Autistics Speak: Narrative Challenges to Neurotypical Dominance
Performing Gender in the Middle East
Since the Arab Spring the Middle East has undergone numerous changes. The role of women in and post the revolution remains one of the most interesting developments in Middle Eastern nations. This issue of Gender Forum will provide a specific area focus in Gender Studies, but also provide a gendered understanding of prevailing discourses, ideologies, social practices and trends in Middle East societies and politics. We are looking forward to submissions with an interdisciplinary scope as well as readings and theoretical underpinnings ranging from history, sociology and anthropology to political science, media studies all based within gender studies. Possible topics may include:
The Rocky Mountain Modern Language Association is calling for papers for its 69th annual convention! This Special Topics panel on late-nineteenth- and early-twentieth-century English and American literature has returned for another year of discovery and discussion. This time around, the panel should center on prose, poetry, or theater from the 1870s-1930s that, in some measure, had been "based on a true story" or had engaged with the notion that "truth is stranger than fiction." We welcome presentations pertaining to historical fiction, true-crime fiction, auto/biographical fiction, memoir, travelogue, satire, or other kinds of writing -- published in a variety of venues -- depicting or otherwise representing actual persons or events.
ASA 2015 CFP: Reproductive Monsters: Wretched Mothers' Resistance
Proposals on critical work on film adaptations of American literature: ALA conference May 21-24, 2015
full name / name of organization:
Cinema, Television, Film Association
CFP: Literature/Film Panel: Recent Work on Film Adaptations of American literature(American Literature Association Conference: Boston.; May 21-24, 2015.) Deadline for proposals: January 25, 2014.
COMPOSITION, CREATIVE AND CRITICAL WRITING, AND NEW MEDIA
KEYNOTE SPEAKER: JENNIFER FINNEY BOYLAN
ARKANSAS STATE UNIVERSITY, JONESBORO, AR
The Radical Writes Conference is a graduate student conference that highlights writers who produce innovative and distinctive creative and critical work in its multitude of forms. Students are welcome to submit poetry, creative nonfiction, and fiction or works pertaining to composition and rhetoric, critical theory, literature, and related fields of study. In addition to conference participants' presentations, conference attendees can expect panels on topics related to professionalization and opportunities for networking with publishers.
Even as late as 1928, Ella Lonn found it necessary in _Desertion During the Civil War_ to offer the qualified hope that the question of desertion, "which could scarcely have found a tolerant reading a few decades ago," might be received by a more generous audience. This panel echoes Lonn's qualified hope as it asks for papers that consider desertion not in terms of cowardice, but in terms of allegiance. To whom or to what is the deserter allied, and how might that allegiance operate as a way of resistance? Does the willingness to leave one site of misery for another, potentially more miserable, site provide an alternative logic of desertion?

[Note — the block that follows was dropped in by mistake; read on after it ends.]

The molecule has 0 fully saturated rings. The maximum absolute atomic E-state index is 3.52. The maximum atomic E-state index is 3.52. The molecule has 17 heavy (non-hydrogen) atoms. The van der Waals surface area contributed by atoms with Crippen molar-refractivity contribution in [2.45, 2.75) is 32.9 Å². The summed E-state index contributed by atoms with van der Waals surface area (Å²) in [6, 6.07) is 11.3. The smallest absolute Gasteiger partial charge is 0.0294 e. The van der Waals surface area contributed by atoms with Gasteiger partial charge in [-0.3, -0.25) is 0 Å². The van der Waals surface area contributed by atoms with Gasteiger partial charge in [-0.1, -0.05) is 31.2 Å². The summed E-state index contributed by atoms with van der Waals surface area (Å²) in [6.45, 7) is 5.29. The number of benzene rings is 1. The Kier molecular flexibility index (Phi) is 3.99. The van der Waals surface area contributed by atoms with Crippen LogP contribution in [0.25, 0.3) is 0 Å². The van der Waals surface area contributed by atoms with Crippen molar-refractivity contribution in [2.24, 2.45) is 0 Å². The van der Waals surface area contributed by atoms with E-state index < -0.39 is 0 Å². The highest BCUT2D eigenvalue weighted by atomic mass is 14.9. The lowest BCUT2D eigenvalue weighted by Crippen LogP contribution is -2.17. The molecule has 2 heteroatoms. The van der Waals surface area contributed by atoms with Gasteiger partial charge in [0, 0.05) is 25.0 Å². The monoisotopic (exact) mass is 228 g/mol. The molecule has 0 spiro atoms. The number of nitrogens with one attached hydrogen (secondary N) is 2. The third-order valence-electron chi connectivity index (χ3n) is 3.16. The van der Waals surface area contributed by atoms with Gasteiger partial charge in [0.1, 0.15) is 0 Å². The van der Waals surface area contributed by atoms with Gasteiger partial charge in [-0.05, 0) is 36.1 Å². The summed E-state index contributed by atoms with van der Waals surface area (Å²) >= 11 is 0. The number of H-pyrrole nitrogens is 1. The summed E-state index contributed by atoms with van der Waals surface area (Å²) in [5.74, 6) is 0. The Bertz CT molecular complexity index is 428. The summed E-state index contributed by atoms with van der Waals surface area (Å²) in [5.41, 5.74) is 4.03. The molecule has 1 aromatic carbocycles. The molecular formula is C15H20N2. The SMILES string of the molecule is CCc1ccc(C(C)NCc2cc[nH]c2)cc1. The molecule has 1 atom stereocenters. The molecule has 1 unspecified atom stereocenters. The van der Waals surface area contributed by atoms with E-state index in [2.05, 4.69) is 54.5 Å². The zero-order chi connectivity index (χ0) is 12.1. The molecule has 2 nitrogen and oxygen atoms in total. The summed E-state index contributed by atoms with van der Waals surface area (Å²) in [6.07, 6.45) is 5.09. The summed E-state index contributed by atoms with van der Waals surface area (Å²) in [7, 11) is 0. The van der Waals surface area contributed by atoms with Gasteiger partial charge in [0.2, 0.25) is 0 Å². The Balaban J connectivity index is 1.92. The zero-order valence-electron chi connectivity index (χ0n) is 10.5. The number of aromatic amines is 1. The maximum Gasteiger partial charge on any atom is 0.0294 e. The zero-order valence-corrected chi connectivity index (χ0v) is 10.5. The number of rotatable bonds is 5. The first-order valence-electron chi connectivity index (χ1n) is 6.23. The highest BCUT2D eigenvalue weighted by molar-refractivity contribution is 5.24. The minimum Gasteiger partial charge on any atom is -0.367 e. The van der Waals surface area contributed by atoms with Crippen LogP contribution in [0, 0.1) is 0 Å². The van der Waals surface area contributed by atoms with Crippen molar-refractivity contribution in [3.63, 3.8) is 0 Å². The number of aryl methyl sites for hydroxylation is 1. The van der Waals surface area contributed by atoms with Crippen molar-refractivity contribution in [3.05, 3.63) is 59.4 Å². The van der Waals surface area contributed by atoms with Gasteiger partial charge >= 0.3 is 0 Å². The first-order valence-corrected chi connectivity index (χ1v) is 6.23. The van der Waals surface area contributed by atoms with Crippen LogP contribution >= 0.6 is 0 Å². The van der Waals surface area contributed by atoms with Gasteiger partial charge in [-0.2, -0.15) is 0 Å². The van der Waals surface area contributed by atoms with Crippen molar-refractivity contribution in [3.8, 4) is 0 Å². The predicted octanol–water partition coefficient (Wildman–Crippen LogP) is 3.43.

In 1844, Canada and the USA played a cricket match at the St. George's Club in New York, which is now the site for NYU's Medical Centre. This long-forgotten match was the first international sporting event of the modern era, predating the revival of the Olympic Games by more than 50 years. Since then, cricket's place in the cultural imaginary of North America has been displaced by the emergence of baseball and hockey as the national sports of the USA and Canada. This piece of historical trivia serves as a line of departure for the panel to investigate how sports have engaged with—by perpetuating, resisting, institutionalizing—the hegemonic narratives of the nation-state.
American Literature Association
May 21-24, 2015
WALT WHITMAN STUDIES ASSOCIATION
Whitman and Social Theory
Leaves of Grass has long been a literary touchstone for ideas about nineteenth-century social formations of gender, sexuality, race, and class. Lately, though, Walt Whitman seems to be less a poet of social experience than a full-blown theorist of sociological issues like embodiment, socialization, object relations, crowds, and culture. This session seeks papers that examine Whitman's studies and interpretations of social phenomena, and trace the subsequent uses of his work as a theoretical resource to comprehend modern social problems.